It is not uncommon for families to have multiple ways to keep their family safe – from security cameras linked to phones, child tracking apps, Find my Phone, air-tags, and the list goes on.
What is initially put in place for the sake of family safety can very quickly, in the context of separation, become a mechanism for one party to a separated relationship to stalk, control and invoke fear in the other. On the other side of the coin, an inadvertent oversight about not dealing with these matters early can be used as evidence that stalking is occurring, resulting in restraining orders.
Sometimes this kind of behaviour by one party toward the other is one of the key reasons for the separation in the first place, and technology can often allow this behaviour to continue well beyond separation.
It is for this reason that when separating, it is essential to turn your mind to the technology that might be in place, which could give rise to safety risks, or allegations of breaches of privacy and security.
So, in addition to the other matters to be dealt with when separating, consideration should also be given to the technology in place which might create issues, including:
- Apple AirTags:
The cost of an AirTag starts at just $49 with battery life of over a year. The AirTag connects to the owner’s phone and the owner can track the location of the AirTag anywhere in the world.
For pets and luggage, this is a great device.
Unfortunately, however, this small, inconspicuous device can be used to track another person’s whereabouts, whether by being left in a vehicle or even in children’s backpacks, which could be considered as stalking.
There is a helpful hint which may indicate an AirTag has been planted, which should not be ignored. When an AirTag is separated from its owner and is within proximity to another iPhone consistently for an extended time, the unconnected phone may receive a notification saying ‘AirTag found moving with you’. This can then be traced to locate and remove the device. Scanning for Bluetooth devices might also identify an AirTag which you may not be aware of.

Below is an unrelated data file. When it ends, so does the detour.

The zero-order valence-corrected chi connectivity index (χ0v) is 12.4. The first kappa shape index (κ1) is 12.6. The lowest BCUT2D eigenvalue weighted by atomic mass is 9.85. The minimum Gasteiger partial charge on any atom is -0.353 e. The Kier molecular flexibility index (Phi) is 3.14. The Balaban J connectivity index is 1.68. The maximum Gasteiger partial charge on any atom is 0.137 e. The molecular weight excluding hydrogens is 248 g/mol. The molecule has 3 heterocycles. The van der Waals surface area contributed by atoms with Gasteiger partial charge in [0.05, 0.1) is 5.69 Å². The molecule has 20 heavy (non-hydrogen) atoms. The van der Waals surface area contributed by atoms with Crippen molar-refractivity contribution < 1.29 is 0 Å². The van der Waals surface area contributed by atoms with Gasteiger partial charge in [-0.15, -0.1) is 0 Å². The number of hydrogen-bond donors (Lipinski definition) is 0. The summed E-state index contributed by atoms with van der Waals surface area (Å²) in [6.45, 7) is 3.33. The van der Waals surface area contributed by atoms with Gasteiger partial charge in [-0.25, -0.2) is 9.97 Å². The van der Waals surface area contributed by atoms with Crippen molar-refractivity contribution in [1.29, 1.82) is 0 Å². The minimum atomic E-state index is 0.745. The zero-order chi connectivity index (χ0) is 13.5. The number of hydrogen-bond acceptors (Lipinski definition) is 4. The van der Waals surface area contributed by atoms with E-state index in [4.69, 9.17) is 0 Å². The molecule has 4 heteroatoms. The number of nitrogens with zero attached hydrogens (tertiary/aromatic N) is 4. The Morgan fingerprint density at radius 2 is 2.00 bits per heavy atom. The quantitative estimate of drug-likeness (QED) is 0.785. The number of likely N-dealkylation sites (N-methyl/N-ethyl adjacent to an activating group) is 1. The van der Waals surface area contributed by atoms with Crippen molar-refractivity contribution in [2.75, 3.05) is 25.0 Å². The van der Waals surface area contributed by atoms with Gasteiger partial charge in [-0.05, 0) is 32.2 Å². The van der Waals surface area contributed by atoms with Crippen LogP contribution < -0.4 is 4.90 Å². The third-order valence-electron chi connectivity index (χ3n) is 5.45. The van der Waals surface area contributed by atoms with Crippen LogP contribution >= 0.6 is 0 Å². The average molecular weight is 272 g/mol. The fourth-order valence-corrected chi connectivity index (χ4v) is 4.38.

- Security cameras:
Modern security camera systems are usually linked and easily accessed, real time and historically, to someone’s mobile phone or similar device, giving that person full visibility of the household. Sometimes in-home cameras will also have sound, allowing the monitoring person to listen to conversations within the reach of the camera. If the monitoring person is the one who has moved out of the home, then the person who remains should be mindful of the extent of this and ensure access is either removed or changed, so this monitoring cannot continue.
- Shared iCloud, Apple IDs and email access:
Shared Apple IDs may allow anyone using that ID to access important data including photographs, contacts, text messages and location.
Upon separation, it is important to ensure separate Apple IDs are set up, and the sharing features disabled.
- Children’s tracking devices/apps:
There are various apps available which allow either one or both parents to track the location of their children. This could also be used by one of the parents to track the location of the other parent when the children are in their care. Dealing with this may be tricky as parents who share care of their children may both want to be able to access this information, so it may be a matter of disabling the app unless the child is not with either parent, to avoid this issue.
- Joint accounts:
Using something as unremarkable as the joint account or credit cards which can be accessed real time by other account holders, can give one person a running list of location and activity. It is therefore important that separate, individual accounts be set up.
Other tips, both technological and non-technological, about what should be considered when separating are listed in our previous article on Practical steps for a smoother separation.